Friday, March 21, 2014

If you're in Kansas, you need to yell at your legislator

because this is bullshit.
The Kansas House Standing Committee on Corrections and Juvenile Justice has introduced a bill that will require private citizens who file complaints against police officers to sign an affidavit, acknowledging that if their allegations are proven false, they can be charged with perjury, which is a felony charge.

Furthermore, this bill prohibits a Kansas law enforcement agency from opening an investigation into a complaint if another law enforcement agency has already investigated the complaint and found in favor of the officer.
Wonderful, huh?  Rubber-stamp a "No problem found" paper and charge the citizen who had the nerve to file a complaint with perjury.  AND no other state agency could investigate it.  Can you say "Kissing up to the police union"?  Can you say "Horrible piece of crap bill"?

And it gets a bit worse:
Who actually authored this bill remains unclear, as the bill was introduced by the House Committee on Corrections and Juvenile Justice.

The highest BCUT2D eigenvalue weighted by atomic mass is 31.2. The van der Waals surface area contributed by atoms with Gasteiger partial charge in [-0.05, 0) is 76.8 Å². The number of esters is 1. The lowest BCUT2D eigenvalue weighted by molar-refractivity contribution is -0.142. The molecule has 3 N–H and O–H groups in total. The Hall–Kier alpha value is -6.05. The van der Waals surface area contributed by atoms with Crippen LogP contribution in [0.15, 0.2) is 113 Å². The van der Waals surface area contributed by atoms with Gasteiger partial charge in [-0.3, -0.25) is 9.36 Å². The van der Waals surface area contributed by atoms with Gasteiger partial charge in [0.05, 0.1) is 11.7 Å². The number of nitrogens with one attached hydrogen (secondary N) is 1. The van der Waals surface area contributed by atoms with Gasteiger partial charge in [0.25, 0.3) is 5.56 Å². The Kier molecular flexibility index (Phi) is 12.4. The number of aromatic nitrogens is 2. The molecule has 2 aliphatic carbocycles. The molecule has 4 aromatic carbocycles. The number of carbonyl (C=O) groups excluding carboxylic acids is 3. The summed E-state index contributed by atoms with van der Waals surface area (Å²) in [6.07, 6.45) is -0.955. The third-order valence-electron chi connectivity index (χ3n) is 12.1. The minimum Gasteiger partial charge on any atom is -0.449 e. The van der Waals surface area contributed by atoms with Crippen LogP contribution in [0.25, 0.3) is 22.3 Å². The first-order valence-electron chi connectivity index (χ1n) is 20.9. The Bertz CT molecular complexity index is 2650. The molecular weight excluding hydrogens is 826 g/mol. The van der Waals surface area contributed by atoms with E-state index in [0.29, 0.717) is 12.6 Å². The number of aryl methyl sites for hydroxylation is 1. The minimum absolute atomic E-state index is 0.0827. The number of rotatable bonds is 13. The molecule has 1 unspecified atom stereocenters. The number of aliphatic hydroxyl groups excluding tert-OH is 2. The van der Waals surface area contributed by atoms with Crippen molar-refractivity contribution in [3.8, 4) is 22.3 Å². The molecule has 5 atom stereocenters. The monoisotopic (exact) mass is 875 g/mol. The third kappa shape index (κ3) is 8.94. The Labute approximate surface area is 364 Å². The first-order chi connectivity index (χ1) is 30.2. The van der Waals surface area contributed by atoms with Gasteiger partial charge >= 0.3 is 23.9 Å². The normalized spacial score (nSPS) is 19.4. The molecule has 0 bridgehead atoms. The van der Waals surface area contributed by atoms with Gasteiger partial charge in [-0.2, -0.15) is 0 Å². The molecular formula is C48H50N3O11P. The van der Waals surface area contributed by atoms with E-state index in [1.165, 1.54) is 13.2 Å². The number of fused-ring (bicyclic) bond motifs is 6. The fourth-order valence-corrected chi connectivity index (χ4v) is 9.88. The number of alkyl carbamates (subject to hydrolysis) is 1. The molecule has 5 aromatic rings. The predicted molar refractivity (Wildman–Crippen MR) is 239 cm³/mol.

Which means the clown(s) who actually wrote it are too chickenshit to put their names to it.   It's as if they think people might be upset about this, and they're too cowardly to face that.

A doc who says flatly ADHD does not exist.  Considering the way that diagnosis has been abused, including by schools to make students more controllable, I don't know about 'doesn't exist' but it damn well is overused.

"I'm Eric Holder and I represent Obama; what do I care if I actually have legal authority for anything?"

1 comment:

AndyN said...

I think that Kansas bill might be salvageable with one minor modification - reciprocity. Any time a police officer files a charge against a citizen, if the charge can't be proven true, the officer shall be charged with perjury, falsifying official documents, false imprisonment if an arrest was made, assault if physical force was involved in the arrest, and any applicable weapons related charges if a firearm was used in the commission of the arrest.